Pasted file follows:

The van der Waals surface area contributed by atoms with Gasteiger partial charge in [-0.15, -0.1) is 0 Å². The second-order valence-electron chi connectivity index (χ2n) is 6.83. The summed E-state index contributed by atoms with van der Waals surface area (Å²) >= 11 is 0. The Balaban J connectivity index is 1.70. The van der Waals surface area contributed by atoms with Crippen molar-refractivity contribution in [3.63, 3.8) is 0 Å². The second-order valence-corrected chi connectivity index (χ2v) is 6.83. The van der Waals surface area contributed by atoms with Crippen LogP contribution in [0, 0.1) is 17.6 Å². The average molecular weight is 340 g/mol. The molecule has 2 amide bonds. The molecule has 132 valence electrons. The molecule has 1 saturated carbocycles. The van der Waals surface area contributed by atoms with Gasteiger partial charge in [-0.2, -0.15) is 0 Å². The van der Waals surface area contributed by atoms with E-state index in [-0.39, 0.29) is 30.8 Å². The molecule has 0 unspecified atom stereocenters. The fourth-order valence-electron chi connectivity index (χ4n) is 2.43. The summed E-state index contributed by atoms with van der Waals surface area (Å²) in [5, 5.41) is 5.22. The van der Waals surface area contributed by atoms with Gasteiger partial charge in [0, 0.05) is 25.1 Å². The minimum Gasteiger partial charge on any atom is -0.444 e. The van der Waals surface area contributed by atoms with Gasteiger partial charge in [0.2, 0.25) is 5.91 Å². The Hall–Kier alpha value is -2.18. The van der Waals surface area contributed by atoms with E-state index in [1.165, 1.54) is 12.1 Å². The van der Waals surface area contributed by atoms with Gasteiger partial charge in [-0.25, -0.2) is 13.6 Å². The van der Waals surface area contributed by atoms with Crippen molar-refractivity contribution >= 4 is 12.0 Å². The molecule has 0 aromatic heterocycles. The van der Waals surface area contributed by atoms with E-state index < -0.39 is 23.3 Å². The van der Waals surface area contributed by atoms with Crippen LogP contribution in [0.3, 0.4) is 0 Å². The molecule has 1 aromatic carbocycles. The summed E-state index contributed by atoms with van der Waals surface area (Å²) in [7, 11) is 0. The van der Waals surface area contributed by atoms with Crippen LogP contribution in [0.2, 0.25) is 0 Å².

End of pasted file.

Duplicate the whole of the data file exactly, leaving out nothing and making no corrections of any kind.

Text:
The van der Waals surface area contributed by atoms with Gasteiger partial charge in [-0.15, -0.1) is 0 Å². The second-order valence-electron chi connectivity index (χ2n) is 6.83. The summed E-state index contributed by atoms with van der Waals surface area (Å²) >= 11 is 0. The Balaban J connectivity index is 1.70. The van der Waals surface area contributed by atoms with Crippen molar-refractivity contribution in [3.63, 3.8) is 0 Å². The second-order valence-corrected chi connectivity index (χ2v) is 6.83. The van der Waals surface area contributed by atoms with Crippen LogP contribution in [0, 0.1) is 17.6 Å². The average molecular weight is 340 g/mol. The molecule has 2 amide bonds. The molecule has 132 valence electrons. The molecule has 1 saturated carbocycles. The van der Waals surface area contributed by atoms with Gasteiger partial charge in [-0.2, -0.15) is 0 Å². The van der Waals surface area contributed by atoms with E-state index in [-0.39, 0.29) is 30.8 Å². The molecule has 0 unspecified atom stereocenters. The fourth-order valence-electron chi connectivity index (χ4n) is 2.43. The summed E-state index contributed by atoms with van der Waals surface area (Å²) in [5, 5.41) is 5.22. The van der Waals surface area contributed by atoms with Gasteiger partial charge in [0, 0.05) is 25.1 Å². The minimum Gasteiger partial charge on any atom is -0.444 e. The van der Waals surface area contributed by atoms with Gasteiger partial charge in [0.2, 0.25) is 5.91 Å². The Hall–Kier alpha value is -2.18. The van der Waals surface area contributed by atoms with E-state index in [1.165, 1.54) is 12.1 Å². The van der Waals surface area contributed by atoms with Gasteiger partial charge in [-0.25, -0.2) is 13.6 Å². The van der Waals surface area contributed by atoms with Crippen molar-refractivity contribution >= 4 is 12.0 Å². The molecule has 0 aromatic heterocycles. The van der Waals surface area contributed by atoms with E-state index < -0.39 is 23.3 Å². The van der Waals surface area contributed by atoms with Crippen LogP contribution in [0.3, 0.4) is 0 Å². The molecule has 1 aromatic carbocycles. The summed E-state index contributed by atoms with van der Waals surface area (Å²) in [7, 11) is 0. The van der Waals surface area contributed by atoms with Crippen LogP contribution in [0.2, 0.25) is 0 Å².